The dangerous idiocy of the anti-vax movement


Measles outbreakMeasles is on the rise in Canada. There have already been many cases in 2014: in PEI, London, Ottawa, southern Alberta, Regina, Qu’Apelle, Calgary, Fraser Valley (320 cases), Hamilton, Halton, Edmonton, Winnipeg, Waterloo, Nanaimo and other locations. Eleven cases in Ontario this year alone. Nine in Alberta.

That ancient, deadly foe we recently believed we had conquered, is coming back. And it’s going to kill children again, this time with the complicity of their parents.

Fifty years ago, science found the cure and made a vaccine for it. In 2000, the United States optimistically declared ongoing measles transmission had been eliminated. But it’s come back.

So have mumps and whooping cough – both easily and safely prevent by vaccinations. Both are deadly threats to children again.

Who’s to blame? And why is this happening? Why are people putting children at such risk?

It’s because of the anti-vaccination movement, a cult of pseudoscience, anti-medicine sentiments, gullibility, fear, superstition and mostly quackery promoted by witless and devious celebrities and greedy marketers, then spread on the internet to people who jump on every passing bandwagon. Parents who get their medical advice from unreliable online sources – mostly lies, rumour, gossip and unfounded allegation, like all conspiracy theories – or from quacks, not doctors.*

Health Link Alberta tells us how easily measles can spread:

Close contact with an infected person is not necessary to catch measles.
It is an extremely contagious airborne disease that can spread by coughing and sneezing, and through air currents.
Although there is no specific treatment or cure for measles, it can be prevented through immunization.
The measles, mumps and rubella (MMR) vaccine is part of the routine childhood immunization program in Alberta.
Children should receive their first MMR dose at 12 months and the second between the ages of four and six years. Both doses are required to be fully protected.

The anti-vaxxers are creating a public health disaster. Rather ironically, North American parents have that in common with the Taliban:

In Pakistan, polio remains an epidemic because the Taliban has banned aid workers from vaccinating children. They say they fear that vaccination efforts are simply a ruse meant to disguise espionage. Health workers attempting to distribute vaccines there have been attacked and killed. A total of 101 polio cases have been reported in the country as of mid-November, and another 240,000 children have not been vaccinated.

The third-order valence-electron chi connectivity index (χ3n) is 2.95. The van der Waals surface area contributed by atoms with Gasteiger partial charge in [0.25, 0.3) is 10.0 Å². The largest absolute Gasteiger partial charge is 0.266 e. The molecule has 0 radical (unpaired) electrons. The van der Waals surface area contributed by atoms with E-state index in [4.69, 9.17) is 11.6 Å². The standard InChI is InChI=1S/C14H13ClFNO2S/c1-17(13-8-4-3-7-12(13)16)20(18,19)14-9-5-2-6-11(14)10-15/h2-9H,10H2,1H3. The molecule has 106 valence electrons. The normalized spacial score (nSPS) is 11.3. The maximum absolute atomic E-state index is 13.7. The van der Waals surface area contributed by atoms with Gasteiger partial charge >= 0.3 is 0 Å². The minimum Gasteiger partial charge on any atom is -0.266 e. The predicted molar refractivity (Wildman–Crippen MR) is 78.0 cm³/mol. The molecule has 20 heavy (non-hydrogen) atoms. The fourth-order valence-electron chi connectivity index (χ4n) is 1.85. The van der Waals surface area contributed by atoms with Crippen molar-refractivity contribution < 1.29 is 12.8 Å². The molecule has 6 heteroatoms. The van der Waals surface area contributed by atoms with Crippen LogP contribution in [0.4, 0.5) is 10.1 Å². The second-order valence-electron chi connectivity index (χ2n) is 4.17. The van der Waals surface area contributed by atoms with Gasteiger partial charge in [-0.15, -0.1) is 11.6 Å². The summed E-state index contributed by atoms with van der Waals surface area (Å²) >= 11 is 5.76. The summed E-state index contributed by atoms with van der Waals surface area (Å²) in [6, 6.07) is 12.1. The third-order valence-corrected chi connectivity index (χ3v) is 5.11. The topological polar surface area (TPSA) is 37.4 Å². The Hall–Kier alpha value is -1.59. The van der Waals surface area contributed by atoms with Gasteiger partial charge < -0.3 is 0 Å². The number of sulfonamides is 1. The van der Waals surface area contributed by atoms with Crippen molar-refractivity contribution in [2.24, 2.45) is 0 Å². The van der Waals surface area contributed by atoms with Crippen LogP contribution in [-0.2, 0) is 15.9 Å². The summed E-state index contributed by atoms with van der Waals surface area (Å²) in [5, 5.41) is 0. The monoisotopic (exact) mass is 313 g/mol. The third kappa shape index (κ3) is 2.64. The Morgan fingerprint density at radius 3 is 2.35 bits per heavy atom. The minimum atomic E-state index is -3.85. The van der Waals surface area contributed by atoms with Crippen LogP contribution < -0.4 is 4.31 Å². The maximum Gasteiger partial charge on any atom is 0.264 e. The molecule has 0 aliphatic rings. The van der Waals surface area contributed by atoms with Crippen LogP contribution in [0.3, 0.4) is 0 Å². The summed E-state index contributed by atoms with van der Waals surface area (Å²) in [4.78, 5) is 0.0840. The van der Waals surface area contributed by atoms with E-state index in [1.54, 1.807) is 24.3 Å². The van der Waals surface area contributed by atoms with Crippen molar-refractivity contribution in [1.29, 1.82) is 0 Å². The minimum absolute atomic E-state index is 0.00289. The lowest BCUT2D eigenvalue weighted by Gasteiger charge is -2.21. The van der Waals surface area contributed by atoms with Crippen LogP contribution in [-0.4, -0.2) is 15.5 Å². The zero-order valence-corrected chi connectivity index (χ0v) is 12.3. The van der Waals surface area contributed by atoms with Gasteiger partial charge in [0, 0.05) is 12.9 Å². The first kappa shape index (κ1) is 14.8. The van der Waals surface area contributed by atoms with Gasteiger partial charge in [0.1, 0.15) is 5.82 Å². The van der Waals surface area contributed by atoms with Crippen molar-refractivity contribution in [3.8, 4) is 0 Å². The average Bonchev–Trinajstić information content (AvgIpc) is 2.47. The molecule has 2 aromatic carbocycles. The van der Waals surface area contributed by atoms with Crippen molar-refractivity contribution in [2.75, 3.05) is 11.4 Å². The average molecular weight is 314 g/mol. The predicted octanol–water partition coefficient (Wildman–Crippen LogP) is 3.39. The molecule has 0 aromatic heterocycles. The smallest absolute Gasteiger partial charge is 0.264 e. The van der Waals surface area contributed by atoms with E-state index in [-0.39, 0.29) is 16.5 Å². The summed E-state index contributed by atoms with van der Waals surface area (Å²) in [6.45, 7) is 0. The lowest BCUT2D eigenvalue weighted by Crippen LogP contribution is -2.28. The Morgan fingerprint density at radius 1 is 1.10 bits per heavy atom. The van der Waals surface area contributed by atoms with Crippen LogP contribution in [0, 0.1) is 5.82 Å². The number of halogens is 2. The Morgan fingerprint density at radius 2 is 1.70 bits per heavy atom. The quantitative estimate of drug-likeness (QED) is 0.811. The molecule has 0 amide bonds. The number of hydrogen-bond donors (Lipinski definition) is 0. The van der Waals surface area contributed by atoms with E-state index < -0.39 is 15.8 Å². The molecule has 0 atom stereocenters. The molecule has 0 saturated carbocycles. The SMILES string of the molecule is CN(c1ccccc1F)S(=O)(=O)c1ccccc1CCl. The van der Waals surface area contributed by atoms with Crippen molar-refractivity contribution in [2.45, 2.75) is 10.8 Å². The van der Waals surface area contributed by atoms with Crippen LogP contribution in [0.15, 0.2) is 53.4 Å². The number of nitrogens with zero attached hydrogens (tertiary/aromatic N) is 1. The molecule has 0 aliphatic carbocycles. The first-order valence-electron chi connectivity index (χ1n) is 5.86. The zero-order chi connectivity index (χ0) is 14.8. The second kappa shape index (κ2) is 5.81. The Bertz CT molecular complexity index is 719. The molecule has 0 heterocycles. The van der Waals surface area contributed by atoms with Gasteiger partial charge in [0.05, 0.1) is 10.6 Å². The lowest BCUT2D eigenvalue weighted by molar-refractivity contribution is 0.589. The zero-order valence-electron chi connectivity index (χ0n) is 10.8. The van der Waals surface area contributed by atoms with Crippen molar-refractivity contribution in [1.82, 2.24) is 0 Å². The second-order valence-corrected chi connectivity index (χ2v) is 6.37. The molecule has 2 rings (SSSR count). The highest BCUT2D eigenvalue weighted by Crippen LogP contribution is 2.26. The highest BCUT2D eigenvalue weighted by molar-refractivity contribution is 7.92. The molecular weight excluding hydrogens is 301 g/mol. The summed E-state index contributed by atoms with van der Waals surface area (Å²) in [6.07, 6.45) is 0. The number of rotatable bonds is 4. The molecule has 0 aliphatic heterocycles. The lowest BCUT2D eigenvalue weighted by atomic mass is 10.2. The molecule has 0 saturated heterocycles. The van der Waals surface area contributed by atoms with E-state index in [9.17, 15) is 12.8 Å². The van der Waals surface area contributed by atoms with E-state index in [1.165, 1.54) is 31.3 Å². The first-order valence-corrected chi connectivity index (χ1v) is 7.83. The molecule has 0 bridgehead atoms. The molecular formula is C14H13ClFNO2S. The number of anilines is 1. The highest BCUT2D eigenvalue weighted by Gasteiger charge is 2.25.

As Dr. Noni MacDonald, a pediatric infectious-disease specialist, asked, in the Globe and Mail,

This is what I tell parents who are swayed by celebrities: If your child had a brain tumour, who would you choose to operate on your child – Jenny McCarthy or a neurosurgeon? You would pick the neurosurgeon. So I ask, why would you trust someone who has no training and has never studied [vaccines] extensively with a decision about immunization, when your child could die?

A recent article in Time Magazine had the headline:

Dear Anti-Vaxxers: You Want Pure Nature? OK, Die Young.

Which pretty much sums up the logic behind the anti-vax movement. Natural it isn’t. Stupid, yes; dangerous, yes; pro-diseases, yes; but neither natural nor healthy. The article opens with these lines:

Parents who oppose vaccines are not only misinformed, they’re spoiled, having grown up in a world that stands behind the berms built by the scientists and vaccine developers who came before them.

Not only are parents being misled, in many cases they are being deliberately lied to by people who hope to make a living by selling alternative medicines, products or therapies – none of which actually work despite being labelled “natural”:

The trouble is that there are horrible things that are also entirely natural. Nobody really celebrates freezing to death in January or being pursued by predators, as natural as they may be. But for skeptics of evidence-based medicine, “natural” is a handy go-to word to make the target audience share their skepticism. Modern medicine isn’t easily found in nature, the thinking goes, and so it is something of which to be wary at best.
This kind of rationale clearly undergirds the practice of a recently-profiled pediatrician who doesn’t vaccinate her patients routinely. “I think we’re just messing with nature,” says Dr. StaciaKenetLansman of vaccinating children on the standard schedule (or, in the case of several preventable illnesses, at all). We are then meant to imagine immunizations plowing, bulldozer-like, through the primroses of a child’s pristine immune system. (Never mind that the immune system is quite capable of handling all those vaccines and more.) Nature is not to be messed with!